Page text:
Earlier this year I attended a PGA seminar that was conducted by Stan Utley. Stan is a winner on the PGA Tour and is a highly regarded teacher specializing in the short game. He has written four excellent books on the subject. As a teacher, you must always be open to new ideas and new ways of communicating your thoughts and concepts to your students. First he talked about the basic functions of the putter and wedge. Then the motion required in making a consistent effective strike. Last he shared his insights on conveying this knowledge to his students.

I gleaned many useful tips that are now added to my reservoir of golf knowledge. What I would like to share with you today is a way to improve your putting feel that I got from this seminar. Stan believes that the putter should be swung from a central pivot point with a concept of "dead weight". The putter is swung back to a certain point; at that point energy has been created based on the length and height of the backswing. Once the desired backswing has been created; the club is allowed to swing back to the ball, letting gravity to take effect. Once the putter makes contact with the ball there is a loss of energy and the putter will slow down and come to a stop soon after the ball. The "dead weight" concept is that the clubhead with be swung back to the ball with little or no effort, much like a pendulum does once it has reached the top of its' arch and allowed to swing back. This is a condensed simplified version of his putting method.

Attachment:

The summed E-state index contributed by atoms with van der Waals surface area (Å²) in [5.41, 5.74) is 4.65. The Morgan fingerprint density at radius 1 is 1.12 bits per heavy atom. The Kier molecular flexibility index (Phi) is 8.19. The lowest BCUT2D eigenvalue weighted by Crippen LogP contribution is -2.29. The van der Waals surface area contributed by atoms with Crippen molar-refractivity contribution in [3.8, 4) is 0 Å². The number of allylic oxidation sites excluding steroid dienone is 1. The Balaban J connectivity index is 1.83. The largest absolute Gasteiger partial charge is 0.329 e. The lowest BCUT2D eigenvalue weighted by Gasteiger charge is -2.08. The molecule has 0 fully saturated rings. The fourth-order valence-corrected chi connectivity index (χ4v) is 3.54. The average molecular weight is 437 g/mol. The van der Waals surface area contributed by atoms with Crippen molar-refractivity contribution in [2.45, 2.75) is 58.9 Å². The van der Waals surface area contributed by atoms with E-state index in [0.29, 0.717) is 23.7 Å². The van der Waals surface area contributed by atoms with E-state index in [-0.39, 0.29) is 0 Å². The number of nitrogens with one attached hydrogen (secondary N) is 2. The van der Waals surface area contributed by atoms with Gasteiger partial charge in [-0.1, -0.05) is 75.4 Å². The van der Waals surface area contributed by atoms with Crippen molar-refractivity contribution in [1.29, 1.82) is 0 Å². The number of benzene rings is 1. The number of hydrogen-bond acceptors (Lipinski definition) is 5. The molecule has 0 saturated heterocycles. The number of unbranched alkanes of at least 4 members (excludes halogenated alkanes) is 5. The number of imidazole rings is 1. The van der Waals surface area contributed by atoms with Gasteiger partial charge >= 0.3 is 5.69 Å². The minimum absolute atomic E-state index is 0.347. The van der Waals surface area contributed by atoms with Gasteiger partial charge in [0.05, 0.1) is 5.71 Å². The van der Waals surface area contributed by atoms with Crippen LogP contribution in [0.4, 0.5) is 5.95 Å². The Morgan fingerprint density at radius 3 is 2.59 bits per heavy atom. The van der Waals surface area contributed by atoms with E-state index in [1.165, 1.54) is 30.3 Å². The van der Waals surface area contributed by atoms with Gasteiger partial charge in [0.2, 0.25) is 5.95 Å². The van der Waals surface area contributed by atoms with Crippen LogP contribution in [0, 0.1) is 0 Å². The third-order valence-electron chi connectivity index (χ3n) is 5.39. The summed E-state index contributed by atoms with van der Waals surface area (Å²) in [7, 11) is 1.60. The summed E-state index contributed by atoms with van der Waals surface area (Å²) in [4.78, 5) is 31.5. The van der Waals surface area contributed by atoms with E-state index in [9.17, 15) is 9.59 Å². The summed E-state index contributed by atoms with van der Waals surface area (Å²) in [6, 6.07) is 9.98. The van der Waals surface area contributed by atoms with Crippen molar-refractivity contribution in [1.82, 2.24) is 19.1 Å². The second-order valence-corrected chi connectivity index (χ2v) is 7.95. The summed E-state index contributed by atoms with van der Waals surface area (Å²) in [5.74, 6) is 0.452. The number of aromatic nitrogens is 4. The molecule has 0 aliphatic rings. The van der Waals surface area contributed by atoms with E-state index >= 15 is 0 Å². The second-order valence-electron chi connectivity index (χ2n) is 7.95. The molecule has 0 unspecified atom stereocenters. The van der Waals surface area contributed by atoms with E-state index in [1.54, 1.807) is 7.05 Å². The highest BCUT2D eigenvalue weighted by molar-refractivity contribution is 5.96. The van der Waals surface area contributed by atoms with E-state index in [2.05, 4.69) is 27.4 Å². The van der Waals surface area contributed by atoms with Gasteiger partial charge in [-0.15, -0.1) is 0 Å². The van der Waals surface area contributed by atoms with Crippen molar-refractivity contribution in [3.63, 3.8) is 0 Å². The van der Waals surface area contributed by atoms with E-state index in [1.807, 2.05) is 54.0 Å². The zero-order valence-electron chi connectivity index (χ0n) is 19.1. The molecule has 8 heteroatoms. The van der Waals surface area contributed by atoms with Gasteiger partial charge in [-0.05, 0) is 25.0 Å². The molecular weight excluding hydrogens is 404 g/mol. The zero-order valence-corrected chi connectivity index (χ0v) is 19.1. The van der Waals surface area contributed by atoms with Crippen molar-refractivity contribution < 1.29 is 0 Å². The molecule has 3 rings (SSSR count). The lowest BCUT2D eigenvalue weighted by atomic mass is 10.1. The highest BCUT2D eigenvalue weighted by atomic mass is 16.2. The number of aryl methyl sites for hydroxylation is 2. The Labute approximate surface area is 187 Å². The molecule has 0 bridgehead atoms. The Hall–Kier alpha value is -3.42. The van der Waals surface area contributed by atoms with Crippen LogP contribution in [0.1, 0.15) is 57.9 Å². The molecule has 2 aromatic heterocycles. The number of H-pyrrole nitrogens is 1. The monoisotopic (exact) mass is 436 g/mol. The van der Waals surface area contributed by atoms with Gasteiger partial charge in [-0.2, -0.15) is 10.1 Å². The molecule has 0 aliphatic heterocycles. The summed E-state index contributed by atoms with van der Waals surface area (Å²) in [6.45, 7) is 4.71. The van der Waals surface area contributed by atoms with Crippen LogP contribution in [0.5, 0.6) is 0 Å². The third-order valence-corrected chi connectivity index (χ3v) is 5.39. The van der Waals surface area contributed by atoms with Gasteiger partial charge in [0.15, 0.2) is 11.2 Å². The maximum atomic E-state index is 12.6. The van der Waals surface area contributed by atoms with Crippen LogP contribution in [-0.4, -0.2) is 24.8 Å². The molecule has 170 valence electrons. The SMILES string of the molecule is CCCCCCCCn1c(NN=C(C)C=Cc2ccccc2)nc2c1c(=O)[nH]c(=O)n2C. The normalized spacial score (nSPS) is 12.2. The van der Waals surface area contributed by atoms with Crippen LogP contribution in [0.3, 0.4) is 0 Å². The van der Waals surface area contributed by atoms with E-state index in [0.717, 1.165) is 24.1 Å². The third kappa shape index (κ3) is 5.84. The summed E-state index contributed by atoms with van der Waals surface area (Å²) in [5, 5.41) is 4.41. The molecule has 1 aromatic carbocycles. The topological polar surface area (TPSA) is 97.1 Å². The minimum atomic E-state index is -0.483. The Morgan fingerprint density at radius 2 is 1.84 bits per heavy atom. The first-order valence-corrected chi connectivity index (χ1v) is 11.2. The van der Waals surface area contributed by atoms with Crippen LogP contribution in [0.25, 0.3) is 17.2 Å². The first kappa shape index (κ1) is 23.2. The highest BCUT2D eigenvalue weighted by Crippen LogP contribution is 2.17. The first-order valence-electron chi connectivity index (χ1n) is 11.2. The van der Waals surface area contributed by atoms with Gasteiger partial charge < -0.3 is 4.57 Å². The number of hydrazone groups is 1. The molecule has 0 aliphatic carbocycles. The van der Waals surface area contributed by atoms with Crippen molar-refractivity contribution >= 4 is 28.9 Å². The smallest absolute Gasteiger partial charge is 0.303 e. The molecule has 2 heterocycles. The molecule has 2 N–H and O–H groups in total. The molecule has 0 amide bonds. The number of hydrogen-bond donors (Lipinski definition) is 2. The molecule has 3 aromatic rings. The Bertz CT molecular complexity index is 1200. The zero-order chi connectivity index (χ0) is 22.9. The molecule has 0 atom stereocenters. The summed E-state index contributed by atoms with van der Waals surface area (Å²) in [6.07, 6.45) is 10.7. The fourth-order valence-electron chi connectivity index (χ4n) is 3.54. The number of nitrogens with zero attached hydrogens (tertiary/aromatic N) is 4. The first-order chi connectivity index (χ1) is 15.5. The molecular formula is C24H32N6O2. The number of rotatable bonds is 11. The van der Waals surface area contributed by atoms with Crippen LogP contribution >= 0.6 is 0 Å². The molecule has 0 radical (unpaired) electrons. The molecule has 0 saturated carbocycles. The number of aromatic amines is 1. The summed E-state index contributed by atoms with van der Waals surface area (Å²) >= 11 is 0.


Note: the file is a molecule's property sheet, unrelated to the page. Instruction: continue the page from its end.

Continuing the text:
The best putters have very smooth rhythmical strokes. There is an arc that the putter travels and the arms and shoulders facilitate this action. The hands provide the feel, but not significant power. Swing the club back far enough to create enough energy to be able to swing the club back to the ball to produce the correct distance. Taking the club back too short will necessitate adding power to the stroke, usually resulting in a jerky motion. Bringing the club back too far will require you to manipulate and slow the club down to regulate distance. Both will cause problems with accurate distance control.

Watch Rickie Fowler, Jordan Spieth, or Tiger Woods. They have great repeatable strokes that incorporate much of what Stan Utley likes in a putting stroke. They have a long appropriate backswing with a flowing unforced motion back to the ball with a finish that is shorter than the length of the backswing. In most cases, your follow-through should never be longer than your backswing. Follow-throughs vary depending on the distance of the putt, but generally a putt under 20 feet will have a 2 to 1 ratio. Take back 6 inches and follow-through 3 inches.

If you are inconsistent with distance control, try this drill. On the practice putting green take three balls and intentionally swing back further than you are comfortable and then let gravity take control and let the putter swing naturally back to the ball. Do not stop the club after contact, but let it stop on its own. You will find it difficult not to interfere with the downward motion of the club and the hit. Hit the three balls and judge which balls were struck with the least interference. Your eyes and hands should be recording the feel for this distance. Repeat until you can freely swing the club with no interference. The balls should be now consistent in distance. Vary the length of the backswing and evaluate the distance each with achieve. Your eyes and hands are what judge distance, trust them. This drill will greatly help you gain feel for the putter.

Putting is an art form. There are physical and mechanical elements that make putting easier to accomplish. But even if you master the mechanical, you must putt with visualization and feel. Stan Utley's method works, but it might not be for everyone. He would like longer backswings with shorter follow-throughs. His pros on Tour have had a lot of success. But other great putters adhere to "as far back you take it should be how far through you should go". I could go on with the variations of excellent putters, but generally their fundamentals were pretty close. What needs to be remembered is that putting is a feel. Let the eyes lead the action and trust your hands for the feel.